Percentile – Calculating Percentile


This is widely used in calculating the positions of students participated in entrance exams, though the calculations vary slightly.

The pth percentile of a data set is a value such that at least p % of the items in
the dataset have a value equal to or less than the value of the data item. It also means that
(100 – p) % of the items have a value more than the value of the data item.

Calculating Percentile
Percentile can be calculated using the following approach:

Arrange the data in ascending order.
The position of the pth  percentile item, i = (p/100) * n where n is the total numbers in the data sample.
If i is not an integer, round up. The pth percentile is the value in the ith position.
If i is an integer, the pth percentile is the average of the values in positions ‘i’ and ‘i +1’.
Calculating 90th Percentile

Consider the below sample of data.


Arrange the data in ascending order


i = (p/100) * n = (90/100) x 10 = 9

Averaging the 9th and 10th data value you get 90th percentile = (8 +9)/2 = 8.5


{ 4 comments… read them below or add one }

John M Thomas September 6, 2010 at 6:45 am



Satyam September 8, 2010 at 2:20 pm

Hi John,
Percentiles were explained to give an understanding of quartiles. In practice, quartiles are used by analysts. Quartiles are basically to understand the ranking of a fund based on its performance compared to other funds in the same category. For example, if a fund’s rank is 20 out of 100 funds used for comparison by Morningstar and for another fund it is 500 out of 600 funds. Instead of looking at the rank and total funds considered for comparison, if the data is given in quartiles it’s readily understood that the funds are in top category/moderate/worst etc. In the above example the first fund is in the first quartile so we can conclude that it’s a top performing fund whereas the second fund’s quartile is 4 we can say that it’s performance is detracting.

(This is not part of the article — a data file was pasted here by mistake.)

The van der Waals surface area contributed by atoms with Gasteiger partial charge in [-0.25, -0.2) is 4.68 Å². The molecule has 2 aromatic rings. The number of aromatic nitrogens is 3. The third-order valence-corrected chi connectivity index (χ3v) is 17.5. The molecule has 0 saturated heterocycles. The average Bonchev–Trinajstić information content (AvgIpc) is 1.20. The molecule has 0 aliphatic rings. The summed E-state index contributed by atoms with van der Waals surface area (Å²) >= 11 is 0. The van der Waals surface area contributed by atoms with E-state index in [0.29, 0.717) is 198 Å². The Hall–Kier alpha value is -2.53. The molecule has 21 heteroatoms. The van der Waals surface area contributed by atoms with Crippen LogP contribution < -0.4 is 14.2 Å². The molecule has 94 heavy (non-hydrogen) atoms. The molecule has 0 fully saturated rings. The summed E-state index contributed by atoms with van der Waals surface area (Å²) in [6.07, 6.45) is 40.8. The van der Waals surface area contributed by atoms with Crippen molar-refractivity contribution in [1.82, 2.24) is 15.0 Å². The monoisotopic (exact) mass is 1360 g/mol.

John M Thomas September 9, 2010 at 9:12 pm

Thanks satyam

can you just explain the importance of moving averages in stock market


Satyam September 10, 2010 at 2:39 pm

One of the applications of moving averages is calculating value at risk. And it is used in technical analysis. Please have a look at this.


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